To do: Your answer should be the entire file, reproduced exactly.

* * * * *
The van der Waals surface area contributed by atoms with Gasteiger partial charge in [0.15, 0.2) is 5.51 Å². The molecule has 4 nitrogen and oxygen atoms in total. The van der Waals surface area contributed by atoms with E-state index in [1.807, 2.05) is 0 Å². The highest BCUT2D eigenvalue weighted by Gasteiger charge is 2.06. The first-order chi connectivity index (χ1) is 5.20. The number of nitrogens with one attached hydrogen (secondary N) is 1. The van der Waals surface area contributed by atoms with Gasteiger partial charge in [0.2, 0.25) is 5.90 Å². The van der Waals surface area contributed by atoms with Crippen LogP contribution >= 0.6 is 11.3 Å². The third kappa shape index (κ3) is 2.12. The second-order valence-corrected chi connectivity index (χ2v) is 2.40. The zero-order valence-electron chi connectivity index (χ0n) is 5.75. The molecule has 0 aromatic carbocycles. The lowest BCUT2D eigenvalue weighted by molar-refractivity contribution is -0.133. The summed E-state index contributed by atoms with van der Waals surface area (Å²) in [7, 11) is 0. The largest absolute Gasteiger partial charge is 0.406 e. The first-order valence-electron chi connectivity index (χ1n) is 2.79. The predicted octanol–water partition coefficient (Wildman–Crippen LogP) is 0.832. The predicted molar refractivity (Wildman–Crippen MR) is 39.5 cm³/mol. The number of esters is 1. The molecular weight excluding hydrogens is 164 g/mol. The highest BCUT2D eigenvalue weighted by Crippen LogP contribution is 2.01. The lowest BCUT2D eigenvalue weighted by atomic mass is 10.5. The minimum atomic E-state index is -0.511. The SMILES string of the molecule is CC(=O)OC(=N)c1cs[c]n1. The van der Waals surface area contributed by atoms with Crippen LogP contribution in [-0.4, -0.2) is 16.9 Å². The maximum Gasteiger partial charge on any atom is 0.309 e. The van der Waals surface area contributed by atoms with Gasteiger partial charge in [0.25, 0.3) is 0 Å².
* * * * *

The van der Waals surface area contributed by atoms with Gasteiger partial charge in [0.15, 0.2) is 5.51 Å². The molecule has 4 nitrogen and oxygen atoms in total. The van der Waals surface area contributed by atoms with E-state index in [1.807, 2.05) is 0 Å². The highest BCUT2D eigenvalue weighted by Gasteiger charge is 2.06. The first-order chi connectivity index (χ1) is 5.20. The number of nitrogens with one attached hydrogen (secondary N) is 1. The van der Waals surface area contributed by atoms with Gasteiger partial charge in [0.2, 0.25) is 5.90 Å². The van der Waals surface area contributed by atoms with Crippen LogP contribution >= 0.6 is 11.3 Å². The third kappa shape index (κ3) is 2.12. The second-order valence-corrected chi connectivity index (χ2v) is 2.40. The zero-order valence-electron chi connectivity index (χ0n) is 5.75. The molecule has 0 aromatic carbocycles. The lowest BCUT2D eigenvalue weighted by molar-refractivity contribution is -0.133. The summed E-state index contributed by atoms with van der Waals surface area (Å²) in [7, 11) is 0. The largest absolute Gasteiger partial charge is 0.406 e. The first-order valence-electron chi connectivity index (χ1n) is 2.79. The predicted octanol–water partition coefficient (Wildman–Crippen LogP) is 0.832. The predicted molar refractivity (Wildman–Crippen MR) is 39.5 cm³/mol. The number of esters is 1. The molecular weight excluding hydrogens is 164 g/mol. The highest BCUT2D eigenvalue weighted by Crippen LogP contribution is 2.01. The lowest BCUT2D eigenvalue weighted by atomic mass is 10.5. The minimum atomic E-state index is -0.511. The SMILES string of the molecule is CC(=O)OC(=N)c1cs[c]n1. The van der Waals surface area contributed by atoms with Crippen LogP contribution in [-0.4, -0.2) is 16.9 Å². The maximum Gasteiger partial charge on any atom is 0.309 e. The van der Waals surface area contributed by atoms with Gasteiger partial charge in [0.25, 0.3) is 0 Å².